Tackling Climate Change and Fighting Hunger

Photo credit: Food Tank

Climate change is undermining the food security of the world’s poor, 80 percent of whom live in rural areas and depend on agriculture, forestry and fisheries.
Co-operative News

Tackling Climate Change and Fighting Hunger Should Go Hand-in-Hand

The COP 21 climate conference, to be held in Paris in the aftermath of the recent barbarian acts of terrorism, is a fresh opportunity for the international community to come together and show its commitment to the 2030 Agenda and its Sustainable Development Goals (SDGs), as the most appropriate way to promote a fairer, safer and more inclusive world, where no one is left behind.

There will be no peace without sustainable development. And there will never be sustainable development while people continue to feel excluded, and while people continue suffering from extreme poverty and hunger.

A solution for a better world must involve everyone. That is what the 2030 Agenda is about: universality, solidarity and inclusiveness.

The 17 Sustainable Development Goals are intertwined. Climate change is probably the issue that best represents this connectivity between them.

SDG 13 is specific to climate change. It determines that countries should take urgent action to combat climate change and its impacts. Failure to do so would put at risk the achievement of all the other SDGs, in particular the fight against hunger.

Ridding the world of hunger cannot be separated from the need to curb the harmful effects of climate change on food security and nutrition. Countries gathering for the COP 21 negotiations must bear this in mind.

Once only a dream, a world free of hunger is now within our reach. We produce enough food, we possess the technology, and we know what policies and actions work best.

Read the full article: Food Tank

S.O.S. – saving the vital resource soils

Photo credit: Food Tank

Food Tank discusses what each of us can do to protect soil health with Michaël Wilde from the Save Our Soils campaign.

Save Our Soils

The U.N. Food and Agriculture Organization (FAO) has named 2015 theInternational Year of Soils. Soil is one of the earth’s most valuable natural resources, and Food Tank recently discussed the importance of saving this vital resource with Michaël Wilde from the Save Our Soils campaign.

Food Tank (FT): What is the importance of the International Year of Soils?

Michaël Wilde (MW): The International Year of Soils, initiated by the FAO, is extremely important because it gives us a stage to inform the media and the public about how important soil is for our planet. The European Union refers to Soil as one of the earth’s most important yet most neglected resources, so we really need to grab this opportunity to let everyone know about the soil crisis and also about the Soilutions!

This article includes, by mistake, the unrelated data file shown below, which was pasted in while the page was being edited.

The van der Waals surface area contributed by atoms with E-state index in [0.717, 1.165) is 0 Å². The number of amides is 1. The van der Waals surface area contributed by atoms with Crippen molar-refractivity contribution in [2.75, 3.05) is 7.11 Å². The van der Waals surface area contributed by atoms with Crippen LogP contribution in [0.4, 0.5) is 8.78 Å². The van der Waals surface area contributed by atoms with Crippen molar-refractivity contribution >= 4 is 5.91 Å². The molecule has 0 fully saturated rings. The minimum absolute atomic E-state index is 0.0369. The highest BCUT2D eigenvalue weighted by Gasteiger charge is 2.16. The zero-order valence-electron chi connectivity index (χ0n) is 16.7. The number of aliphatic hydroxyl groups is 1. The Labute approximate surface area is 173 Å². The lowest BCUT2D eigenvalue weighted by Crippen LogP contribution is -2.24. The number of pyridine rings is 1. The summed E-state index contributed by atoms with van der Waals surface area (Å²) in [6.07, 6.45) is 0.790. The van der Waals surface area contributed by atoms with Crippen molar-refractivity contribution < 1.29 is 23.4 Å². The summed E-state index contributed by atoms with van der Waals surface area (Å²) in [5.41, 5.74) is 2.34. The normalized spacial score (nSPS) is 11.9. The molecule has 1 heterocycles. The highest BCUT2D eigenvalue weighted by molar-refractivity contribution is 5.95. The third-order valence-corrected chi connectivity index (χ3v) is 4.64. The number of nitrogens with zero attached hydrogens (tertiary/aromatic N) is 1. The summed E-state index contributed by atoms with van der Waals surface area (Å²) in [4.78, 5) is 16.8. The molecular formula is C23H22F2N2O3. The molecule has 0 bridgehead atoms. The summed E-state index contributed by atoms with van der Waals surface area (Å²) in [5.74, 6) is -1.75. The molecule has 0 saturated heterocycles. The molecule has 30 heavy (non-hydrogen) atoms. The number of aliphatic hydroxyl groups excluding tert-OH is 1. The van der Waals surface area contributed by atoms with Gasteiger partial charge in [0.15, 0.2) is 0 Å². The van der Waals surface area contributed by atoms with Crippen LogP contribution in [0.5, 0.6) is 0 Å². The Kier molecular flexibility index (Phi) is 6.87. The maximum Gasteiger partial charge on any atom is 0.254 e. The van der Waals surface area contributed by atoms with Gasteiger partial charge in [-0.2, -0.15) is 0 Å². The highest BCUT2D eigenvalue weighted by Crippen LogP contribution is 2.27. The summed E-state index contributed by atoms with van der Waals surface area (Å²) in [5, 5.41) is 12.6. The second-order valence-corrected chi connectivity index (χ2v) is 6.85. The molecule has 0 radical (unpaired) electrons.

FT: How much soil is being lost?

MW: Every minute we lose the equivalent of thirty soccer fields of soil. As a result, we are losing 10 million hectares of farmland every year. Furthermore, it is estimated that one-quarter of the earth’s soils are highly degraded.

FT: What is causing soil degradation?

MW: Erosion is the most common form of soil degradation. When soil is left exposed to wind and rain, erosion occurs. Soils with low organic matter content will erode more easily. These soils are less able to retain water and can, therefore, be easily washed or blown away by the wind. Agriculture is responsible for three-quarters of the erosion worldwide. The erosion takes place due to poor treatment of the soil and frequent removal of the vegetation. Because of these practices, erosion on farmland is estimated to be 75 times bigger than natural erosion in forest areas. Deforestation and urbanization are also responsible for the current soil loss and degradation.

FT: What impact can soil degradation have on food security, climate, and public health?


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Urban roof gardens to green the cities

 Photo credit: Food Tank

Fresh & Local farms Mumbai’s rooftops.

Greening Mumbai: Bringing Agriculture to the Rooftops of India’s Largest City


Mumbai, India ranks among the largest cities in the world, with a total metropolitan population of 21 million people. As one of the most densely populated cities in the world, Mumbai does not have much room to spare for agriculture. Undeterred by this challenge, Mumbai-based organization Fresh & Local is growing food on the flat rooftops of city buildings to provide fresh produce to the city’s residents.

Fresh & Local was established in 2010 by Adrienne Thadani, an organic food advocate and activist. The vision that drives the project is “an urban India where city residents have the resources and knowledge to use urban farming to transform the spaces around them.” According to Fresh & Local, urban gardens address many aspects of wellbeing in the city by “empowering city residents with the ability to grow their own food and medicine, creating active outdoor urban places, greening the city, improving air and water quality, increasing urban biodiversity and building community.”

With this vision in mind, in 2010, Thadani and her partners created their first rooftop garden atop a middle-income apartment building which produces food for residents while creating a green space where they socialize and work together. Since then, Fresh & Local has expanded to work with more than 2,000 individuals in Mumbai, Alibaug, Jaipur, and North Goa.

Read the full article: Food Tank

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